A multi-cultural comparative study into the influence national level variations have on desistance from crime

Lead Research Organisation: University of Stirling
Department Name: Applied Social Science


NERC: Jessica Cleary: ES/P000681/1
Using qualitative interviews with participants involved in criminal justice interventions, collected in Québec (Canada) and Scotland prior to the exchange, this project will explore what national level characteristics and processes impact individual's ability to stop offending. Research into criminal desistance - the exploration of how and why people refrain from criminal behaviour long term - has gained increasing attention both in academia and policy in recent years. Most notably, in some international contexts the growing awareness and prioritisation of desistance research has influenced political strategies, institutional aims and objectives, and criminal justice practices. Despite the growing importance of understanding pathways to desistance; there remains a significant gap in empirical research examining the impact national-level variations have on individual's likelihood of reoffending between countries. Indeed, many significant mono-cultural studies have contributed to knowledge on desistance which allows secondary analysis across nations. However, direct international comparisons cannot conclusively be drawn for a number of reasons. For example, researchers will have inevitably designed different research questions, sampling criteria and analysis strategies. Therefore, a rigorous comparison of the role national-level variances contribute to the processes of desistance remains relatively unknown.

This project, will compare a number of nation level factors to examine whether they shape processes of desistance from crime. The proposed factors are:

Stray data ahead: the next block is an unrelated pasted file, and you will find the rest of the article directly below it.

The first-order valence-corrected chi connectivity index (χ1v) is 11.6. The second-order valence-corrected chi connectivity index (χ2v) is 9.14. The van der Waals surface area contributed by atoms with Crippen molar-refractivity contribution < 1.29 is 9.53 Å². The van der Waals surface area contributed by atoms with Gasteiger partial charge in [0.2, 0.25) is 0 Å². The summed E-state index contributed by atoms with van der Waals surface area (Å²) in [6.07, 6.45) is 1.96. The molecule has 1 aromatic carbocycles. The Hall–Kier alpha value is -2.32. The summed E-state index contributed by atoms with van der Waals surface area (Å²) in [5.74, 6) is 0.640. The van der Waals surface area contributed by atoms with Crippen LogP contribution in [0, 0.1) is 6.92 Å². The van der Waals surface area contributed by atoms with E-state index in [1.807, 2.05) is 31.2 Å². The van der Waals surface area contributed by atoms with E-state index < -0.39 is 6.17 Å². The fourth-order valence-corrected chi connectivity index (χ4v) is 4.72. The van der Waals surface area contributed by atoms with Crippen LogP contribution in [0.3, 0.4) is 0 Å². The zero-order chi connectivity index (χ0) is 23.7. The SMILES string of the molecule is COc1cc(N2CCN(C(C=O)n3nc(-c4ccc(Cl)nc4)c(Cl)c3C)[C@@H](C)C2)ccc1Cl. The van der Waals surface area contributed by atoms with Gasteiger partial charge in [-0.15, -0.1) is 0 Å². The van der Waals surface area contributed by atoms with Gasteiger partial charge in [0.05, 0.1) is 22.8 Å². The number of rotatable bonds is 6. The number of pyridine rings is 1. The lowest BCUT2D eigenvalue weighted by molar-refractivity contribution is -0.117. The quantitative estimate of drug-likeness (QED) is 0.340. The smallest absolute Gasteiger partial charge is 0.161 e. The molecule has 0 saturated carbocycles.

national characteristics (such as, population size and imprisonment rates)
involvement and prioritisation of different societal institutions (including, social work and education)
cultural and religious beliefs
economic systems (for instance, provision of national welfare support and conditional benefit systems)

This study will not simply ask 'why do people stop offending?' but rather critically interrogate how national level characteristics and processes, societal institutions, cultural and religious beliefs and economic systems impact desistance in Scotland and Québec. In doing so, this project will identify which interventions and wider social, cultural and economic processes most markedly influence desistance in such a way that national variations will begin to be accounted for in theoretical explorations of how and why people stop offending.

Methodologically this study will generate comparative profiles of the two datasets to allow a number of outcomes to be compared at a national level including: obstacles overcome, any re-offending, de-escalation and/or acceleration in offending, desires to desist, and general improvement in objective and subjective well-being. Rigorous comparative analysis will be possible since the same interview questions will have be asked to both the Canadian and Scottish participants during the data collection phases. Additionally, analyses will also examine country-level comparisons regarding each cohort's social and personal circumstances, their usage of time and space, feelings about citizenship and inclusion, formations of 'self', and experiences of stigma and victimisation. To combination of both theses stages of analysis will enable both the interplay of personal and societal factors and their influence on the participant's ability to stop offending to be examined.

Finally, a crucial element of this project will be to write up the findings from this international study into two journal articles. To maximise the impact of these outputs the two papers will focus on two distinct aspects of desistance: individual-level factors and structural-level variables. Additionally, the dissemination plan for this project also includes presentations at research group meetings and academic conferences, as well as producing lectures for teaching modules in both Scotland and Québec.


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